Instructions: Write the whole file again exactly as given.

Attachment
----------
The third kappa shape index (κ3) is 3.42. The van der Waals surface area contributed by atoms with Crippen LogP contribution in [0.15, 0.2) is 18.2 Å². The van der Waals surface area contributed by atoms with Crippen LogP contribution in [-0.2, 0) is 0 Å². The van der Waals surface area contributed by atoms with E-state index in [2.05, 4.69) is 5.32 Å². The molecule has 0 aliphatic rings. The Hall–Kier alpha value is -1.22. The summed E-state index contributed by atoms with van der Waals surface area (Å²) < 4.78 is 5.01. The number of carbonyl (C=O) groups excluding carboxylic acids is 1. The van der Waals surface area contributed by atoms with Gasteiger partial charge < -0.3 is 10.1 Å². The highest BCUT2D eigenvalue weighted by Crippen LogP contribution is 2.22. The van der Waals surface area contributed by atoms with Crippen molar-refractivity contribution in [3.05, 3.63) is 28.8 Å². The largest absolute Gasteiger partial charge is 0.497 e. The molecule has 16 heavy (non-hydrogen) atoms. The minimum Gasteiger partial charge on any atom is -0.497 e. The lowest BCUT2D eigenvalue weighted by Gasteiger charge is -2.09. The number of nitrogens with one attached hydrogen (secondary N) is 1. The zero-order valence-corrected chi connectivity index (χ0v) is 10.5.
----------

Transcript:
The third kappa shape index (κ3) is 3.42. The van der Waals surface area contributed by atoms with Crippen LogP contribution in [0.15, 0.2) is 18.2 Å². The van der Waals surface area contributed by atoms with Crippen LogP contribution in [-0.2, 0) is 0 Å². The van der Waals surface area contributed by atoms with E-state index in [2.05, 4.69) is 5.32 Å². The molecule has 0 aliphatic rings. The Hall–Kier alpha value is -1.22. The summed E-state index contributed by atoms with van der Waals surface area (Å²) < 4.78 is 5.01. The number of carbonyl (C=O) groups excluding carboxylic acids is 1. The van der Waals surface area contributed by atoms with Gasteiger partial charge < -0.3 is 10.1 Å². The highest BCUT2D eigenvalue weighted by Crippen LogP contribution is 2.22. The van der Waals surface area contributed by atoms with Crippen molar-refractivity contribution in [3.05, 3.63) is 28.8 Å². The largest absolute Gasteiger partial charge is 0.497 e. The molecule has 16 heavy (non-hydrogen) atoms. The minimum Gasteiger partial charge on any atom is -0.497 e. The lowest BCUT2D eigenvalue weighted by Gasteiger charge is -2.09. The number of nitrogens with one attached hydrogen (secondary N) is 1. The zero-order valence-corrected chi connectivity index (χ0v) is 10.5.